Chali 2Na, Crown and the M.O.B., Nocona, Cecilia Noël, Still Gandhis, Mike the Poet and Matt Ellis are among the highlights of Sunday’s Abbot Kinney Festival music lineup
By Bliss Bowen
The video for Crown and the M.O.B.’s single “Roam” tracks the ebullient rapper and his band as they roll a piano down the streets of Venice like a team of pied pipers, their numbers gradually expanding as fellow residents tag along.
By the time they reach the boardwalk, they’re leading a multigenerational parade of bearded hippies, behatted hipsters, sidewalk dancers, a stiltwalker, tourists and sundry bohemians jamming to Crown’s hopeful rap:
“Save a good prayer, spread knowledge, Stress leaves
My daughter eats, I’m comfy, life’s heavenly…
They say music heals those in need
That’s honest, that’s why I’m cautious on beats
And since all the pressure’s off me I think
Just keep rollin’, positive vibin’, life’s sweet”
It’s the kind of inclusive, open-hearted spirit organizers want to honor with this Sunday’s Abbot Kinney Fest. That spirit may need celebrating now more than ever, as the expanding influence of Silicon Beach spurs residents to confront essential questions about community identity, priorities and values.
Regardless of whether Crown and the M.O.B. (“Message of the Blues”) roll another piano down the streets to the Broadway Stage on Sunday afternoon, their afternoon set, sandwiched between salsa dynamo Cecilia Noël and headliner Chali 2Na, is bound to be one of the day’s highlights. Grooving local favorites such as Still Gandhis, Hit + Run Crew’s
DJ Biff Chitlins, synth-loving trio VOW and melodic duo Pom-Poms will also grace the Broadway Stage.
The Andalusia Locals Stage will host performances by School of Rock students, singer-songwriter (and Ananda and Skylark store proprietor) Kim Michalowski, Venice Symphony Orchestra, Del Monte Speakeasy fixture Lacey Kay Cowden, old-school rockers National Anthem, psychedelic country-rockers Nocona and stage curator Matt Ellis, who started out jamming to the Cramps before bending his ears toward American icons like Kris Kristofferson, Tom Petty and Bruce Springsteen.
Ellis credits Venice with broadening his sonic canvas.
“It’s opened up inspirations I wouldn’t otherwise have had,” says the Australia native, who signs off conversations with “Cheers, mate” and who moved to Venice 10 years ago. “I don’t think I’d be writing the songs I’m writing today if I’d stayed in Australia. I’ve always been a fan of the Americana sound and mainly American bands, so it was a natural progression to follow the road out here.”
Adrienne and Chris Isom will be headlining the Andalusia Locals Stage (“a huge honor”) with their band Nocona, after shooting a video promoting their new album “Long Gone Song” at the Cinema Bar the night before. The couple, who moved to Venice seven years ago, say Nocona’s music has also been influenced by the local environment.
“We lived in New York for 15 years in very small places and worked in a really small rehearsal studio,” Chris explains. “I think the first two years we lived in Venice, I would just walk the beach from Venice Pier to Santa Monica Pier in a daze, not believing we were here. The sky and palm trees and the weather and the ocean — it’s been a great inspiration. It’s really hard sometimes to write music in an apartment or in a super cold studio in the middle of the winter, and here you just walk in the backyard and you’re in a different space in life.”
“We do everything with our kids,” Adrienne adds. “I’m not lying: like every single person on our block we’ve become best friends with, and they love rock n’ roll, they all have children and their children are best friends with our children. It’s pretty insane, pretty lovey. I’ve never had that experience before. Most people like us don’t have kids. We’re a family band, and Venice has that thing where you can totally have your family and be completely rock ‘n’ roll.”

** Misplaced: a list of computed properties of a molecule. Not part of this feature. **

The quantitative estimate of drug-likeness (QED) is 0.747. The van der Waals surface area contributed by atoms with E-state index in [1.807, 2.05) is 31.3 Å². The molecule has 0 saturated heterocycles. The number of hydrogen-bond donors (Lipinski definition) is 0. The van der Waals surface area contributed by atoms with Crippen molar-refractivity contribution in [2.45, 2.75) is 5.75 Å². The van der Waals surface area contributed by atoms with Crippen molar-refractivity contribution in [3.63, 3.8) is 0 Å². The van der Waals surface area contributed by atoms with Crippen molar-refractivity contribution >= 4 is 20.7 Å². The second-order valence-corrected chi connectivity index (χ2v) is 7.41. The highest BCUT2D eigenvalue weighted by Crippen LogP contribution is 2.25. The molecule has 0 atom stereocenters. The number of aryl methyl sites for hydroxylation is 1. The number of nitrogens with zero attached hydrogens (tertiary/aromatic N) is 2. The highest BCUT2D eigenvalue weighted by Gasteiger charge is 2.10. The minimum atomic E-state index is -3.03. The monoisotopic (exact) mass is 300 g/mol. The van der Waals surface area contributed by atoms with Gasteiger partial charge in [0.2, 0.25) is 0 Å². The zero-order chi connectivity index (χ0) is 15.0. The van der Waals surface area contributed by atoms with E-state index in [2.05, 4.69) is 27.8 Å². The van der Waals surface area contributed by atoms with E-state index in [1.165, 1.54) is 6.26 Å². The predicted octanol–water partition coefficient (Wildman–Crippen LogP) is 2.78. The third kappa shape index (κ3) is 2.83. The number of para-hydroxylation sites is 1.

That family-friendly vibe will be most obvious on the KidsQuad Stage, which will host Brazilian ensemble Samba Da Mudanca, performance artist Madame Chocolat, Mista Cookie Jar, Kristen Cook, bluegrass from the ShooFlies, youthful power trio Moose, the Superbroke Brass, Tin and Strings Electric Marching Band and A Place Called Home’s 29 Live.
Ellis is hoping families will also check out the School of Rock on the Andalusia Locals Stage.
“The School of Rock is starting the Venice school up on Venice Boulevard in early October,” he says. “We wanted to get those guys involved as well to promote the great work they do with local kids.”
DJs will be spinning throughout the day on the Palms Stage at The Brig, followed by a set from the Back of the Hand All-Stars.
For those desiring a more literary experience, Beyond Baroque’s Spoken Word Stage on Milwood will offer performances by 17 poets and spoken word artists, including Beyond Baroque Assistant Director Carlye Archibeque, poet/playwright and onetime Doors running mate Michael C Ford, actress and author of mythic poetry collection “Dreaming My Animals Selves” Hélène Cardona, and Mike “The Poet” Sonksen.
These days Sonksen is gaining renown as KCET’s “LA Letters” columnist; but his impassioned poetry, as informed by LA history and geography as it is by hip-hop, embraces the kind of community spirit the festival itself is designed to foster.
“Last year was great,” Ellis says, citing festival organizers’ estimate that 100,000 people attended last year’s festival. “The community loved it, the bands loved it, and we got a chance to promote a lot of bands that hadn’t had an opportunity to play yet.”
The hope, obviously, is that Sunday will bring more of the same.
The Abbot Kinney Festival is from 10 a.m. to 6 p.m. Sunday, Sept. 27, along Abbot Kinney Boulevard from Venice Boulevard to Main Street. Attendance is free. For more information, visit abbotkinney.org.